Hedging interest-rate risk used to be pretty simple: a company would issue debt and simultaneously enter into a custom-fit, over-the-counter interest-rate swap with a financial institution. But the Dodd-Frank Act put an end to that simplicity. The law requires most OTC-traded derivatives contracts to go through a clearinghouse, so all transactions are handled by a central counterparty. Entering a centrally cleared swap will require a company to post margin, so companies will have to compare the cost of centrally cleared versus bilateral contracts.
The requirements haven’t taken effect yet, at least as they pertain to end users of swaps. But now, a large futures and options exchange is adding something else to the mix: futures contracts tied to interest-rate swaps that allow companies to lock in the terms of a swap for a future date.
CME Group, formerly the Chicago Mercantile Exchange, is launching “deliverable” interest-rate swap futures in early December. The instruments will have maturities of 2 years, 5 years, 10 years, and 30 years to start, as well as quarterly contracts. At maturity, the futures contract will convert into the underlying interest-rate swap of the selected tenor.
“If you buy a July 2013, five-year LIBOR fixed-pay futures swap, you have effectively locked in a swap spread for that future date, and on that date you will have a swap at the clearinghouse,” says Richard Paulson, managing director in the banking and capital markets advisory group at PricewaterhouseCoopers.
Swaps futures could be especially attractive to companies with low credit ratings, says Paulson. When such companies enter into a bilateral swap, they might be asked by the bank to post collateral or provide credit support anyway, he says. The cleared product could actually have lower margin requirements in comparison.
The CME says cleared interest-rate swaps and swaps futures provide distinct advantages. A listed market is highly transparent, for one. These products also eliminate bank counterparty credit risk and are much more liquid than OTC derivatives, says Sean Tully, global head of interest rates at CME Group.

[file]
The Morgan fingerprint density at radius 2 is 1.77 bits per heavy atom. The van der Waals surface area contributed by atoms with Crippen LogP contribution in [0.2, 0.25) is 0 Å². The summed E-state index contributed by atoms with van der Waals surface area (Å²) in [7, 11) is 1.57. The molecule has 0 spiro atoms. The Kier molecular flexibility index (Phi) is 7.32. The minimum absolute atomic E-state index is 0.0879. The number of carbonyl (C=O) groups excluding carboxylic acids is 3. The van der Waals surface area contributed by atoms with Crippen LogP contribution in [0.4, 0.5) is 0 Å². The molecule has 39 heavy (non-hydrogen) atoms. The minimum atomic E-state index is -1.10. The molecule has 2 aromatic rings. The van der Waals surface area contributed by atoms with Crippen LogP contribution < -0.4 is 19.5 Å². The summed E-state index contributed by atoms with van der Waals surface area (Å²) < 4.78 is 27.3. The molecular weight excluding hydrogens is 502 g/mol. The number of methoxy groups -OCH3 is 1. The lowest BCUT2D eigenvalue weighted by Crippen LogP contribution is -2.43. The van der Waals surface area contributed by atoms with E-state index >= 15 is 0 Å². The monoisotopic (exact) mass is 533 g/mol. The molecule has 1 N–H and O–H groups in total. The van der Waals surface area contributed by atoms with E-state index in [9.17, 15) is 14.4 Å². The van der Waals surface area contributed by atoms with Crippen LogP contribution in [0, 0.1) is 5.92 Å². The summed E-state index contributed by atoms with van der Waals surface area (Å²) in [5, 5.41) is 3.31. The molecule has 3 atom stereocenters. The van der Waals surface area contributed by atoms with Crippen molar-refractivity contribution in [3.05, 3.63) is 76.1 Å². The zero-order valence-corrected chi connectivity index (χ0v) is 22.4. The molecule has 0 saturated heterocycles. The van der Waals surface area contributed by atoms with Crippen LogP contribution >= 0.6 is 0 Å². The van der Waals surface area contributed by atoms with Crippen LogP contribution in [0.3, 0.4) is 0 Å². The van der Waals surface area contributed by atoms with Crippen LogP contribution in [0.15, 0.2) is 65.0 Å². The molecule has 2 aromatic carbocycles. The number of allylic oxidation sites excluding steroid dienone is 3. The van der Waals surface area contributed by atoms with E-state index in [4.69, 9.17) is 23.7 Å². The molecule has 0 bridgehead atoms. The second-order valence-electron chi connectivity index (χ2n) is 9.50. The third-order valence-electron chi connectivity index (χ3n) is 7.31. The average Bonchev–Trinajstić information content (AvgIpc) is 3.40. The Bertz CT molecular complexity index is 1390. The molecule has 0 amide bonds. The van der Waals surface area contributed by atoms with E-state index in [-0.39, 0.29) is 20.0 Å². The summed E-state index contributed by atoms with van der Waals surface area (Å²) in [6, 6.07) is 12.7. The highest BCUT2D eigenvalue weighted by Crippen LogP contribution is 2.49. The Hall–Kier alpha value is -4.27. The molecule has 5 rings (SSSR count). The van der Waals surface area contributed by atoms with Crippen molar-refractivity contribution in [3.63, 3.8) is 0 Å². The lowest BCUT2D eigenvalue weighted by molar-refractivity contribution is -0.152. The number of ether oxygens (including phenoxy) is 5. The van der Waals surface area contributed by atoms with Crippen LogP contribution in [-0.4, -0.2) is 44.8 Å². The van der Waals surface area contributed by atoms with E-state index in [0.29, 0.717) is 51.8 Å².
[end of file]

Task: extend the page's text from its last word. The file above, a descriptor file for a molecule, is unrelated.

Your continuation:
“When a corporate does a trade with a single bank, it’s really a bespoke contract — not just on the date and the size, but on the two counterparties. So it’s completely dependent upon their creditworthiness,” says Tully. With a futures contract or a cleared swap, “you have a fungible instrument that you can get multiple parties to price if you ever want to exit the transaction,” he says.
To exit a bilateral swap, in contrast, a company would have to either enter into a contract that offsets the original OTC instrument or try selling the swap back to the bank or a third party. “In general, terminating the swap creates difficulty, friction, and increased costs,” says Tully.
An Imperfect Future
There are drawbacks to swap futures. For one, the end user would have to post initial margin as well as “variation” margin, a payment based on an adverse price movement in the futures contract. In other words, the position has to be marked to market daily.
Perhaps more important is the exposure to basis risk. With bilateral swaps, firms create something specifically tailored to their needs. But in a futures market, contracts are standardized, so the hedge and the underlying liability may be imperfectly correlated, creating the potential for excessive gains or losses from hedging. And there might not be a futures contract to match the desired time period for a hedge.
“The risk you’ll see in the interest-rate swap futures world will kind of mimic what you see in commodities, where some contracts — such as jet fuel or certain grades of commodities — just don’t exist,” says Gurpreet Banwait, a director of product management at derivatives risk-management firm FINCAD. In theory, using such an inexact hedge could disqualify a firm from using hedge accounting under Financial Accounting Standard 133, which requires that a derivative be “highly effective,” its value moving in a near-perfect inverse relationship to the liability.
The final rules on swaps from the Commodities Futures Trading Commission and other regulators will be a key input to what is essentially a math problem for corporations, says Paulson: Will the cost advantages of the listed futures or cleared swap product outweigh the financial and operational costs that come with it? How will those costs compare with the expected higher price of executing an OTC bilateral swap?
The sheer complexity of replicating a highly tailored bilateral swap with a listed product or products (a company may need to hedge currency risk with futures at the same time) may also scare off CFOs, says Paulson. Still, he says the interest-rate swap future is an interesting product: “It’s the type of innovation we are expecting more of since the regulatory bias favors listed and exchange-traded products.”